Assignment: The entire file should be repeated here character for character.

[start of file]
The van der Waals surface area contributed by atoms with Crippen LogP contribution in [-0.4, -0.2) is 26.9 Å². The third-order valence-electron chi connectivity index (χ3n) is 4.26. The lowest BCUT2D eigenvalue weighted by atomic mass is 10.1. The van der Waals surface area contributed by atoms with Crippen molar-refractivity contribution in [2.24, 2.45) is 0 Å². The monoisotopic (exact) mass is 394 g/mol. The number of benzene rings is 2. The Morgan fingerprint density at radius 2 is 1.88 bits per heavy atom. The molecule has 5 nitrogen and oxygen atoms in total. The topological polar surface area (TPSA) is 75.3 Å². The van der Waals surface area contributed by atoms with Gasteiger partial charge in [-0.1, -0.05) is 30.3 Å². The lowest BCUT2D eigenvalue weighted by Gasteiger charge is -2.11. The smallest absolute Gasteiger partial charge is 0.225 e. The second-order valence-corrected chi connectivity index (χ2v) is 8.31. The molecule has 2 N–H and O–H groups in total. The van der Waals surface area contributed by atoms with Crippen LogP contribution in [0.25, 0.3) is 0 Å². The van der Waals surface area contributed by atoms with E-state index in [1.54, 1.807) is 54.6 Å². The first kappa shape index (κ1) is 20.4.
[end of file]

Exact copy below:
The van der Waals surface area contributed by atoms with Crippen LogP contribution in [-0.4, -0.2) is 26.9 Å². The third-order valence-electron chi connectivity index (χ3n) is 4.26. The lowest BCUT2D eigenvalue weighted by atomic mass is 10.1. The van der Waals surface area contributed by atoms with Crippen molar-refractivity contribution in [2.24, 2.45) is 0 Å². The monoisotopic (exact) mass is 394 g/mol. The number of benzene rings is 2. The Morgan fingerprint density at radius 2 is 1.88 bits per heavy atom. The molecule has 5 nitrogen and oxygen atoms in total. The topological polar surface area (TPSA) is 75.3 Å². The van der Waals surface area contributed by atoms with Gasteiger partial charge in [-0.1, -0.05) is 30.3 Å². The lowest BCUT2D eigenvalue weighted by Gasteiger charge is -2.11. The smallest absolute Gasteiger partial charge is 0.225 e. The second-order valence-corrected chi connectivity index (χ2v) is 8.31. The molecule has 2 N–H and O–H groups in total. The van der Waals surface area contributed by atoms with Crippen LogP contribution in [0.25, 0.3) is 0 Å². The van der Waals surface area contributed by atoms with E-state index in [1.54, 1.807) is 54.6 Å². The first kappa shape index (κ1) is 20.4.